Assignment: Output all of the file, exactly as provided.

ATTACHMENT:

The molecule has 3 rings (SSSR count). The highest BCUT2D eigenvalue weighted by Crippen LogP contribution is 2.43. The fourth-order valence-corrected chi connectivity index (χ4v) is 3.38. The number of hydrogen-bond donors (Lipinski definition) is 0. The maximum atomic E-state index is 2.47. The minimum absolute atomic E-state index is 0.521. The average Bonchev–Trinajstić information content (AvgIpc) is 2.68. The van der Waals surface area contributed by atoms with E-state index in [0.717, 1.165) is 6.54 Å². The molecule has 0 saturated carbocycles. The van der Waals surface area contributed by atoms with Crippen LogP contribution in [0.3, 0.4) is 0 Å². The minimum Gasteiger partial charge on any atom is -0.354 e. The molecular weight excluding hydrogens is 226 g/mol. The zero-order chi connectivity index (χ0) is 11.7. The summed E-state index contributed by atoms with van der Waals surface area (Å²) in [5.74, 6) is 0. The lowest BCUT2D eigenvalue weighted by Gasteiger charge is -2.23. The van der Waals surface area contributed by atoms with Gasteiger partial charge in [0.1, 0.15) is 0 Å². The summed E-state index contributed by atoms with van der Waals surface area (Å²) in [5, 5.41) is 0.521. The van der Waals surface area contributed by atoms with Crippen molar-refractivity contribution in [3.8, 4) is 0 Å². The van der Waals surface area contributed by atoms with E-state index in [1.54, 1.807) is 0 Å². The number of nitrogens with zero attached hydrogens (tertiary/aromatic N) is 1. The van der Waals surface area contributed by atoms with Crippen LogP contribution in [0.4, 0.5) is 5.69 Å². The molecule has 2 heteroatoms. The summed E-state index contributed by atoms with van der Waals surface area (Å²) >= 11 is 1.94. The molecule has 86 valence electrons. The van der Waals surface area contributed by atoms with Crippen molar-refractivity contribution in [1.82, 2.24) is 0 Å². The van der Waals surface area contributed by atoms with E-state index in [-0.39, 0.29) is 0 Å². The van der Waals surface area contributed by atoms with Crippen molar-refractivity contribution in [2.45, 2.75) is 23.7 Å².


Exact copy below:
The molecule has 3 rings (SSSR count). The highest BCUT2D eigenvalue weighted by Crippen LogP contribution is 2.43. The fourth-order valence-corrected chi connectivity index (χ4v) is 3.38. The number of hydrogen-bond donors (Lipinski definition) is 0. The maximum atomic E-state index is 2.47. The minimum absolute atomic E-state index is 0.521. The average Bonchev–Trinajstić information content (AvgIpc) is 2.68. The van der Waals surface area contributed by atoms with E-state index in [0.717, 1.165) is 6.54 Å². The molecule has 0 saturated carbocycles. The van der Waals surface area contributed by atoms with Crippen LogP contribution in [0.3, 0.4) is 0 Å². The minimum Gasteiger partial charge on any atom is -0.354 e. The molecular weight excluding hydrogens is 226 g/mol. The zero-order chi connectivity index (χ0) is 11.7. The summed E-state index contributed by atoms with van der Waals surface area (Å²) in [5.74, 6) is 0. The lowest BCUT2D eigenvalue weighted by Gasteiger charge is -2.23. The van der Waals surface area contributed by atoms with Gasteiger partial charge in [0.1, 0.15) is 0 Å². The summed E-state index contributed by atoms with van der Waals surface area (Å²) in [5, 5.41) is 0.521. The van der Waals surface area contributed by atoms with Crippen molar-refractivity contribution in [3.8, 4) is 0 Å². The van der Waals surface area contributed by atoms with E-state index in [1.54, 1.807) is 0 Å². The number of nitrogens with zero attached hydrogens (tertiary/aromatic N) is 1. The van der Waals surface area contributed by atoms with Crippen LogP contribution in [0.4, 0.5) is 5.69 Å². The molecule has 2 heteroatoms. The summed E-state index contributed by atoms with van der Waals surface area (Å²) >= 11 is 1.94. The molecule has 86 valence electrons. The van der Waals surface area contributed by atoms with Crippen molar-refractivity contribution in [1.82, 2.24) is 0 Å². The van der Waals surface area contributed by atoms with E-state index in [-0.39, 0.29) is 0 Å². The van der Waals surface area contributed by atoms with Crippen molar-refractivity contribution in [2.45, 2.75) is 23.7 Å².